Moist Cupcakes.... A Myth?

Baking By zespri Updated 21 Aug 2010 , 7:18pm by brincess_b

zespri Posted 18 Aug 2010 , 8:23pm
post #1 of 13

I have never been able to make moist cupcakes. I am starting to wonder if what I bake is what cupcakes are SUPPOSED to be like. Are they even supposed to be moist, or would that make them too dense? Are they supposed to be a bit dry so they can be airy?

I've lost sight of the goal post, all the recipes I keep trying aren't producing anything I'd be proud to give to someone. The only suggestions I've seen in here for amazing cupcakes are for recipes which involve a boxed cake of some sort as the base, which isn't an option.

I guess I keep expecting them to be like cakes, only smaller. Is that fair, or not realistic?

12 replies
adamsmom Posted 18 Aug 2010 , 8:27pm
post #2 of 13

Have you tried baking them at a lower temp and for less time? I had to adjust both the temperature I bake at and the time that I bake them for. I bake at 300-325 for cupcakes and bake for less time (15-18min). I'd play around with those two things. Good luck!

scp1127 Posted 19 Aug 2010 , 6:31am
post #3 of 13

I only bake recipes that are moist. Look for sour cream or buttermilk in the recipe. Alton Brown's book, "I'm Just Here For More Food", is a textbook on how to bake. It gives the science behind baking, how the ingredients affect the outcome, how to manipulate the batter, etc.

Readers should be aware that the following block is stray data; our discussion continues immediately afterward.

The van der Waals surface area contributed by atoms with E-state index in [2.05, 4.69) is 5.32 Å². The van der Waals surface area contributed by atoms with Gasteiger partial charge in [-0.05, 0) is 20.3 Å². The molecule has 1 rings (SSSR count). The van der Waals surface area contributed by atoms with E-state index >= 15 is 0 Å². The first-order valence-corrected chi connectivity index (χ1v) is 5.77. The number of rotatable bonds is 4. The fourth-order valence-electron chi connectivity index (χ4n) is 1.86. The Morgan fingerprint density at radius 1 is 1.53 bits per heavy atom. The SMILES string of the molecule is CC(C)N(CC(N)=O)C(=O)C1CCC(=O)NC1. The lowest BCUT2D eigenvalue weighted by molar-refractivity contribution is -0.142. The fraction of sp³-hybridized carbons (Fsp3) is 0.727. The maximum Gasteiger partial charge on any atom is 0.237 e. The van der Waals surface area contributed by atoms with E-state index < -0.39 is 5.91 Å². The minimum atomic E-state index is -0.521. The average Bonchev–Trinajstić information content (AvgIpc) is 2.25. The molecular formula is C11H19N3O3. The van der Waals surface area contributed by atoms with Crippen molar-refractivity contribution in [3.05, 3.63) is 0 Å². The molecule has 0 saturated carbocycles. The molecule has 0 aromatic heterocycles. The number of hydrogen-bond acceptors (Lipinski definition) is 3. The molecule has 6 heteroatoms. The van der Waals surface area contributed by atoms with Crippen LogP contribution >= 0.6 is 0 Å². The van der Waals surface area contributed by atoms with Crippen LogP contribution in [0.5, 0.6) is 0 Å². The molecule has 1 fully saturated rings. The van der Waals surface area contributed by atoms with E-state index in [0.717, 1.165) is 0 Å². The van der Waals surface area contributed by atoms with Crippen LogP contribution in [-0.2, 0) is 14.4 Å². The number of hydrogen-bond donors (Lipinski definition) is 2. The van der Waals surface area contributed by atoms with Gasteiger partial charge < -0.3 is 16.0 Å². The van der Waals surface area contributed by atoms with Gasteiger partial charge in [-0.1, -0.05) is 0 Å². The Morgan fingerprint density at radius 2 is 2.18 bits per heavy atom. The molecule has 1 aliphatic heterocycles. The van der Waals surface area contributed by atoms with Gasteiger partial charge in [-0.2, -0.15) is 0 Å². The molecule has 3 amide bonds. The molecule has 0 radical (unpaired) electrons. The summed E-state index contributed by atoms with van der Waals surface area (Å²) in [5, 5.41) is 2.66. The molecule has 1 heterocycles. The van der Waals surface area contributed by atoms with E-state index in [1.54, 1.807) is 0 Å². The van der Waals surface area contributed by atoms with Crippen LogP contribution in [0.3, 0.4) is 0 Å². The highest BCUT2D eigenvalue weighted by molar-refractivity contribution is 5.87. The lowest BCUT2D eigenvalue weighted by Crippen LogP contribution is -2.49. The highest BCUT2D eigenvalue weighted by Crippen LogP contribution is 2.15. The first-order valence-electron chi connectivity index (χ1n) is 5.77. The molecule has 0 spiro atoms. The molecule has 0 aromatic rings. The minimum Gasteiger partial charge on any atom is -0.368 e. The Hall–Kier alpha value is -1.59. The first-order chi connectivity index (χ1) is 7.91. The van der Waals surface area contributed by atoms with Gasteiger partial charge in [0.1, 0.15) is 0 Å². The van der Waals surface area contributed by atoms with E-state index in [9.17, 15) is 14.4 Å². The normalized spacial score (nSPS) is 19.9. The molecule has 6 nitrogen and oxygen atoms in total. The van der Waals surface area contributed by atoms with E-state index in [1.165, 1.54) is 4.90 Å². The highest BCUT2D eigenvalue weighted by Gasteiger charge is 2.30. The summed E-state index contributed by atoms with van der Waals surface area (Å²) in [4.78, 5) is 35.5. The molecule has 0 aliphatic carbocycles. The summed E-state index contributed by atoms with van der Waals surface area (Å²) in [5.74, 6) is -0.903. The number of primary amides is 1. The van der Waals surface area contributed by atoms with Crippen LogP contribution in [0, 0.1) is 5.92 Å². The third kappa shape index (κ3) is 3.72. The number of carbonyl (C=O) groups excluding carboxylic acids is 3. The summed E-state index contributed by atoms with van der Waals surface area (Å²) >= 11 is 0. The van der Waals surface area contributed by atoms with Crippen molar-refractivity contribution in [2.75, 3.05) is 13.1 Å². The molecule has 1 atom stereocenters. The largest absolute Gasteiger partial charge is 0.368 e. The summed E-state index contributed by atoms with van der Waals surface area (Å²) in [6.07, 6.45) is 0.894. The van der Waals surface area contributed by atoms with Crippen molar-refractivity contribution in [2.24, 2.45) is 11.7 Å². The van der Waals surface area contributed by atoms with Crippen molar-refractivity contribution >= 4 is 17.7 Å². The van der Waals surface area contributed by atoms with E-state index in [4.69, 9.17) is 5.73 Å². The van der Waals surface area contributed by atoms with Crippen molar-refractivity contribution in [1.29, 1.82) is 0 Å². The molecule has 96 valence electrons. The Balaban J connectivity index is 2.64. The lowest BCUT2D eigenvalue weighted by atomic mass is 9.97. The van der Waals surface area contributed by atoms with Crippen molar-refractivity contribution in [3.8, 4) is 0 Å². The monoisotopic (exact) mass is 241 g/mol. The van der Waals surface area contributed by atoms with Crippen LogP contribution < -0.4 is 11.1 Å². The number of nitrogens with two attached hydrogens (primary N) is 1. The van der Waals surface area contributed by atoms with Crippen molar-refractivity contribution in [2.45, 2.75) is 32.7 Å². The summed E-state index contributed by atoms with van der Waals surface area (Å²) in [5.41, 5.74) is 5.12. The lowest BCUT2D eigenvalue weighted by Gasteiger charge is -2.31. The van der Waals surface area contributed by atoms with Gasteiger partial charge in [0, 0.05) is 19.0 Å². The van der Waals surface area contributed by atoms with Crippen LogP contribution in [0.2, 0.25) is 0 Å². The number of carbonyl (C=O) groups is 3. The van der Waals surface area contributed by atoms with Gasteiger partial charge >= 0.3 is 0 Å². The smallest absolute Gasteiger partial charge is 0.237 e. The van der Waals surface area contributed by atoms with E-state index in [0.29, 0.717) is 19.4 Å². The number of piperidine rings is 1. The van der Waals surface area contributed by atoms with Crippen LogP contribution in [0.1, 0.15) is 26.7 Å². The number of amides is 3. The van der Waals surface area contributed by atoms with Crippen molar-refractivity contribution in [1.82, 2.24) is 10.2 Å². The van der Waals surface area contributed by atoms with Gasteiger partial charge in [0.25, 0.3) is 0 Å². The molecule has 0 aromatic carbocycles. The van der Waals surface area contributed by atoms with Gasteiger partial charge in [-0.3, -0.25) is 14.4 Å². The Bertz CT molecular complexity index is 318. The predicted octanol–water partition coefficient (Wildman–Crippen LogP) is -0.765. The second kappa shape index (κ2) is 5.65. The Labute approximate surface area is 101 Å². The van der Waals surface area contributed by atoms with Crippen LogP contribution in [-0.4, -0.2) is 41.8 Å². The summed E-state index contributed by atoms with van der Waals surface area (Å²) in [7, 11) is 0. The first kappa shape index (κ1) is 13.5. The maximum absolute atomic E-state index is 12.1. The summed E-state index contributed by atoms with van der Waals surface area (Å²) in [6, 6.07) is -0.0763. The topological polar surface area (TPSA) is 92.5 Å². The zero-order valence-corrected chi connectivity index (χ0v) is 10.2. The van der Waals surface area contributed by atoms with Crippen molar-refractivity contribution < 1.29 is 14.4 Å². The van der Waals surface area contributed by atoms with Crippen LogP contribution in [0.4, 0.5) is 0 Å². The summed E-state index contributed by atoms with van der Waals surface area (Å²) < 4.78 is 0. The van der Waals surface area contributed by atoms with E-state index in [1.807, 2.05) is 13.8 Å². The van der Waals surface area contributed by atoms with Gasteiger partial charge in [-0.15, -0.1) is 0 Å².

zespri Posted 19 Aug 2010 , 8:01am
post #4 of 13

That's a good idea, thanks icon_smile.gif I had a quick look, and he's also published 'I'm just here for the food'. Just checking that you're recommending 'I'm just here for MORE food'?

Quote:
Originally Posted by scp1127

I only bake recipes that are moist. Look for sour cream or buttermilk in the recipe. Alton Brown's book, "I'm Just Here For More Food", is a textbook on how to bake. It gives the science behind baking, how the ingredients affect the outcome, how to manipulate the batter, etc.


bakescupcakes Posted 19 Aug 2010 , 11:41pm
post #5 of 13

It can take a while finding a really good cupcake recipe from scratch, especially vanilla and chocolate. I use the Crabapple Bakery Cupcake Cook Book. They have a lot of really good recipes that are moist. I've tried flourless choc cupcakes (really yum, used them for a wedding, requested alot,tastes like a choc brownie! )white choc mud with raspberries, choc mud, coconut, mocha spice, apple sauce, carrot, just to name a few and they are great! Even their vanilla is pretty good. In my opinion it's a book worth buying.

I do freeze my cupcakes, which does seal in the moisture.

I've recently found a really good white cake recipe which I made into cupcakes and it's a keeper! from Wren's Cottage, under Karen's Kitchen. HTH

Happy baking icon_smile.gif

zespri Posted 20 Aug 2010 , 12:10am
post #6 of 13

Excellent, love recomendations!

I've added the crabapple bakery book to my wishlist, but I can't seem to find the Wren's Cottage/Karen's Kitchen book... am I misunderstanding, is it a book you're referring to?